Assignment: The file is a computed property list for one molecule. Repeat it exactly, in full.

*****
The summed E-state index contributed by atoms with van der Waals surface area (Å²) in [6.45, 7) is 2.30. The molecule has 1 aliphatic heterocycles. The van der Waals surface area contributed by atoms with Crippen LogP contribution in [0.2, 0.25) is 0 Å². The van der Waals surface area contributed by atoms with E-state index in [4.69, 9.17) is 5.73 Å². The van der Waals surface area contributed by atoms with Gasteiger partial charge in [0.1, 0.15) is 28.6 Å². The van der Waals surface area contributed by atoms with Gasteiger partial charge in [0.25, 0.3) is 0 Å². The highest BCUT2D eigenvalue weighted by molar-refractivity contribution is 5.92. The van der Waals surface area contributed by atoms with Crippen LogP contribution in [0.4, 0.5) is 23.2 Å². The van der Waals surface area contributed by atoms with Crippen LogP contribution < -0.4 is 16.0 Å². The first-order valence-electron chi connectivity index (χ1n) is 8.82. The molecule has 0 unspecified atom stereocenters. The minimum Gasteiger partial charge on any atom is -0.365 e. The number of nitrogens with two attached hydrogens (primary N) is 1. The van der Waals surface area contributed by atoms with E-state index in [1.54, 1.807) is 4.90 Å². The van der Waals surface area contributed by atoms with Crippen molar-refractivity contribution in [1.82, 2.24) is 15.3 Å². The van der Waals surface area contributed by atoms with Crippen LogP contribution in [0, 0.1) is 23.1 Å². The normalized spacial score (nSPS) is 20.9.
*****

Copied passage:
The summed E-state index contributed by atoms with van der Waals surface area (Å²) in [6.45, 7) is 2.30. The molecule has 1 aliphatic heterocycles. The van der Waals surface area contributed by atoms with Crippen LogP contribution in [0.2, 0.25) is 0 Å². The van der Waals surface area contributed by atoms with E-state index in [4.69, 9.17) is 5.73 Å². The van der Waals surface area contributed by atoms with Gasteiger partial charge in [0.1, 0.15) is 28.6 Å². The van der Waals surface area contributed by atoms with Gasteiger partial charge in [0.25, 0.3) is 0 Å². The highest BCUT2D eigenvalue weighted by molar-refractivity contribution is 5.92. The van der Waals surface area contributed by atoms with Crippen LogP contribution in [0.4, 0.5) is 23.2 Å². The van der Waals surface area contributed by atoms with Crippen LogP contribution < -0.4 is 16.0 Å². The first-order valence-electron chi connectivity index (χ1n) is 8.82. The molecule has 0 unspecified atom stereocenters. The minimum Gasteiger partial charge on any atom is -0.365 e. The number of nitrogens with two attached hydrogens (primary N) is 1. The van der Waals surface area contributed by atoms with E-state index in [1.54, 1.807) is 4.90 Å². The van der Waals surface area contributed by atoms with Crippen molar-refractivity contribution in [1.82, 2.24) is 15.3 Å². The van der Waals surface area contributed by atoms with Crippen LogP contribution in [0, 0.1) is 23.1 Å². The normalized spacial score (nSPS) is 20.9.